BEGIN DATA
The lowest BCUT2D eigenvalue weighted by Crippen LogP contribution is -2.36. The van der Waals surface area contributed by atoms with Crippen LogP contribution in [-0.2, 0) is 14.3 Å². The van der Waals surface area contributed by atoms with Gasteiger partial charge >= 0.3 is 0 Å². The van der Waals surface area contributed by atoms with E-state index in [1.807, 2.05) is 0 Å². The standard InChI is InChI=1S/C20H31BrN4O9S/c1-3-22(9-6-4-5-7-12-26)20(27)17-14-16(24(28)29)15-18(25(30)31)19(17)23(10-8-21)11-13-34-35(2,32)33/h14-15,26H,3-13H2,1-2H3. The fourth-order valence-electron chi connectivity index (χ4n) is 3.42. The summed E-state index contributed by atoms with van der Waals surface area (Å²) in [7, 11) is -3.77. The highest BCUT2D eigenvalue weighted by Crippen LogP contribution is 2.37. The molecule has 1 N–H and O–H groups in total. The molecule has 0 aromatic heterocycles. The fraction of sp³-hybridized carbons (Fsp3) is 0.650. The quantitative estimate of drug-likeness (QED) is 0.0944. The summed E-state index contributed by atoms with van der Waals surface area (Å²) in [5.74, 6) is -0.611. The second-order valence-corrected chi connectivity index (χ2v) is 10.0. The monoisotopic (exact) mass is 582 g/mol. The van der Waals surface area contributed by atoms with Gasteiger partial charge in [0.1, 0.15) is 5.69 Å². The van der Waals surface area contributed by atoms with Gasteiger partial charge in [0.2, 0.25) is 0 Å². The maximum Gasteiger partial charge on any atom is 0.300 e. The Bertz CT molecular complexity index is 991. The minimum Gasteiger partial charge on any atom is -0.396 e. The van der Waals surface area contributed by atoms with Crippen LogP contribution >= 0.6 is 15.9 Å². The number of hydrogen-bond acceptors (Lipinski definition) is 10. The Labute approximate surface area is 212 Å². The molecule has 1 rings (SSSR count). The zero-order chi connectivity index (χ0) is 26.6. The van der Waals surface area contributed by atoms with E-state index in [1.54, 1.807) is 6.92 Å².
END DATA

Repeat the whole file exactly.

The lowest BCUT2D eigenvalue weighted by Crippen LogP contribution is -2.36. The van der Waals surface area contributed by atoms with Crippen LogP contribution in [-0.2, 0) is 14.3 Å². The van der Waals surface area contributed by atoms with Gasteiger partial charge >= 0.3 is 0 Å². The van der Waals surface area contributed by atoms with E-state index in [1.807, 2.05) is 0 Å². The standard InChI is InChI=1S/C20H31BrN4O9S/c1-3-22(9-6-4-5-7-12-26)20(27)17-14-16(24(28)29)15-18(25(30)31)19(17)23(10-8-21)11-13-34-35(2,32)33/h14-15,26H,3-13H2,1-2H3. The fourth-order valence-electron chi connectivity index (χ4n) is 3.42. The summed E-state index contributed by atoms with van der Waals surface area (Å²) in [7, 11) is -3.77. The highest BCUT2D eigenvalue weighted by Crippen LogP contribution is 2.37. The molecule has 1 N–H and O–H groups in total. The molecule has 0 aromatic heterocycles. The fraction of sp³-hybridized carbons (Fsp3) is 0.650. The quantitative estimate of drug-likeness (QED) is 0.0944. The summed E-state index contributed by atoms with van der Waals surface area (Å²) in [5.74, 6) is -0.611. The second-order valence-corrected chi connectivity index (χ2v) is 10.0. The monoisotopic (exact) mass is 582 g/mol. The van der Waals surface area contributed by atoms with Gasteiger partial charge in [0.1, 0.15) is 5.69 Å². The van der Waals surface area contributed by atoms with Gasteiger partial charge in [0.2, 0.25) is 0 Å². The maximum Gasteiger partial charge on any atom is 0.300 e. The Bertz CT molecular complexity index is 991. The minimum Gasteiger partial charge on any atom is -0.396 e. The van der Waals surface area contributed by atoms with Crippen LogP contribution >= 0.6 is 15.9 Å². The number of hydrogen-bond acceptors (Lipinski definition) is 10. The Labute approximate surface area is 212 Å². The molecule has 1 rings (SSSR count). The zero-order chi connectivity index (χ0) is 26.6. The van der Waals surface area contributed by atoms with E-state index in [1.54, 1.807) is 6.92 Å².